The Hendersin Family

In September 2018 Janet Hendersin of Sparta, Wisconsin send an e-mail to the office of the 100th Infantry Battalion Veterans in Honolulu. She wrote that her husband Ralph was in possession of letters that had been written by several 100th soldiers to his Hendersin relatives. Ralph gave the 100th permission to scan these letters and include them on the 100th’s website.

Family Members

Janet explained that two Hendersin brothers, Scott and Ralph Senior, had married two sisters, Marie and Doris. Marie met the 100th soldiers who were stationed at nearby Camp McCoy (from June 1942 – January 1943) when she was a volunteer at the USO and invited them to her family’s farm. The letters were written to Marie and her husband Scott, to thank them for their kindness and hospitality. Marie also wrote to several of the soldiers and sometimes sent homemade cookies to them after the battalion left Wisconsin and went to Camp Shelby in Mississippi.

Scott and Marie had six children. Ellwood was in the Army and later was wounded in Italy. Wendell was in the Navy and had survived the attack by Japan at Pearl Harbor. In December 1946, he was one of three aviation radiomen who were killed in Admiral Richard Byrd’s Antarctic expedition. The four youngest children – Betty, Nancy, JoAnne, and Bobby – were at home during 1942–1943, and the soldiers often referred to them in their letters. Janet said she was six years old when the 100th was at Camp McCoy. Her home was near the Army base so she often saw the soldiers.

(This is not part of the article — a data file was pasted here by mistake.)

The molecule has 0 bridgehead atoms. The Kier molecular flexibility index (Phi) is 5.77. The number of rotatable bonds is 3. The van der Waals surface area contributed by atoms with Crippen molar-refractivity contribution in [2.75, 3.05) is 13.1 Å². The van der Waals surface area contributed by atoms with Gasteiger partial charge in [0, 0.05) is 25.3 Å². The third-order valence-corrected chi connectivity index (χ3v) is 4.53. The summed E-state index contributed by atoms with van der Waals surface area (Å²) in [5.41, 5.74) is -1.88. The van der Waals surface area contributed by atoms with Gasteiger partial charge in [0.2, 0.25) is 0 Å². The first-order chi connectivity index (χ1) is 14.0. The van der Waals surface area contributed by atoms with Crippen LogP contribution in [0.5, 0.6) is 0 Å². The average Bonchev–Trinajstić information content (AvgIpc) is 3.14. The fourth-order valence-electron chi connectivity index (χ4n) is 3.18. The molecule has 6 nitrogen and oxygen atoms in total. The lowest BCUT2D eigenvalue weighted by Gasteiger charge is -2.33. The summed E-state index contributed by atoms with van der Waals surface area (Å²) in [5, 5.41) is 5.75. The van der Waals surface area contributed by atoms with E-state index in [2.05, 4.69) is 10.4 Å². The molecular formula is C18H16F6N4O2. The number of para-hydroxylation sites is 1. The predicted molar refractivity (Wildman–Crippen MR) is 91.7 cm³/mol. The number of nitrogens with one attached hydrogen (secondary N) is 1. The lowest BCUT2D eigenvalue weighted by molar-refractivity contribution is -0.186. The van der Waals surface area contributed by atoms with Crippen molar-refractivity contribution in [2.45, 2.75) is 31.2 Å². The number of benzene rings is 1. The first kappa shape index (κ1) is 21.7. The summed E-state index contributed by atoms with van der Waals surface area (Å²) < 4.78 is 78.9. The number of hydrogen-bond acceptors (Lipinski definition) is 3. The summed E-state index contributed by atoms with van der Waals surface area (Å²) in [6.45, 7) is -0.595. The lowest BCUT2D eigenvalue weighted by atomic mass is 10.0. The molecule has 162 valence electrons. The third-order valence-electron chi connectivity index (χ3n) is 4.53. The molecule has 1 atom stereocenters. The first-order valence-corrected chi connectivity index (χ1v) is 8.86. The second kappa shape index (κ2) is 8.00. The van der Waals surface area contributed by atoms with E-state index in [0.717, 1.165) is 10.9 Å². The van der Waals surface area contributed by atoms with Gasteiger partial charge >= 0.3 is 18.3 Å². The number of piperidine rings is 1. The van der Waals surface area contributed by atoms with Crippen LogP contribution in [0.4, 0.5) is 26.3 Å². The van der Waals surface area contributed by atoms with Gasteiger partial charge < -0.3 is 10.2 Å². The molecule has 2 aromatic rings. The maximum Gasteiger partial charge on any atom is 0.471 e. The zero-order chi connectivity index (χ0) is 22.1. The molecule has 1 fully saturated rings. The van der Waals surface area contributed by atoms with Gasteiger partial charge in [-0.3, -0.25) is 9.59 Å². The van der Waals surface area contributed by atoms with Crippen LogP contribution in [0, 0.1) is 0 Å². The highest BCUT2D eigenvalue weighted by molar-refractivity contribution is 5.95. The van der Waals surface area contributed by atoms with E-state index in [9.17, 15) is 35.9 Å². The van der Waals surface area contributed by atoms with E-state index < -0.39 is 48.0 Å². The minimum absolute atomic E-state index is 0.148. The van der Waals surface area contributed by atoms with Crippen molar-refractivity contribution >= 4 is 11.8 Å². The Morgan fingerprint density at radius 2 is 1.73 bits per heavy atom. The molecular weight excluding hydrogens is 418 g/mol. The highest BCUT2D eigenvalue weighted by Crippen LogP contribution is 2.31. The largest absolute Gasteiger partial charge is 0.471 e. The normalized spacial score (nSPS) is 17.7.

Ralph Sr. and Doris’ children were Ruby, Dolores who was an Army WAC but still at home during this period, Boyd who was in the Navy serving in the South Pacific, James, and Ralph Jr. who was in the Air Force and later stationed in Korea. Missing their sons who had gone off to war, both families entertained the young soldiers.

Dolores had taken photos and after she died, they were given to Janet’s husband, Ralph Jr. When JoAnne Hendersin Olsen died in July 2018, the letters were among items given to Ralph Jr. as he was the only living member of that generation in both families.

Letters

There are letters from Captain Alex McKenzie, ten soldiers and several of their family members in Hawaii who wrote to thank the Hendersins for their kindness. One family sent five pounds of sugar, two cans of pineapple and two packages of coffee, all grown in Hawaii.

One of the men, Francis Nakamura, writing from Camp Shelby, expressed the sentiments of all those who had visited the Hendersins’ farm: “You will always be in our hearts and be remembered and cherished as good friends.”

Photographs

Ralph Jr. had donated the photos to the Monroe County Local History Room and Museum in Sparta. Its Director and County Historian, Jarrod Roll, kindly scanned the eight photos so they could be included with this story.

The back of one of the photos with many Hendersin family members and the soldiers included the following notation: Mrs. Scott Hendersin (Marie) worked at Camp McCoy in 1942 and made friends with the Hawaiian soldiers. She and her husband brought some of the men out to their farm home and also to the Ralph Hendersin Sr farm. The people of Sparta befriended these soldiers and they were invited to their homes for Sunday dinners or picnics. Many lasting friendships were formed. Some of the men married girls from the area and settled here after the war. Others came back to visit their former friends.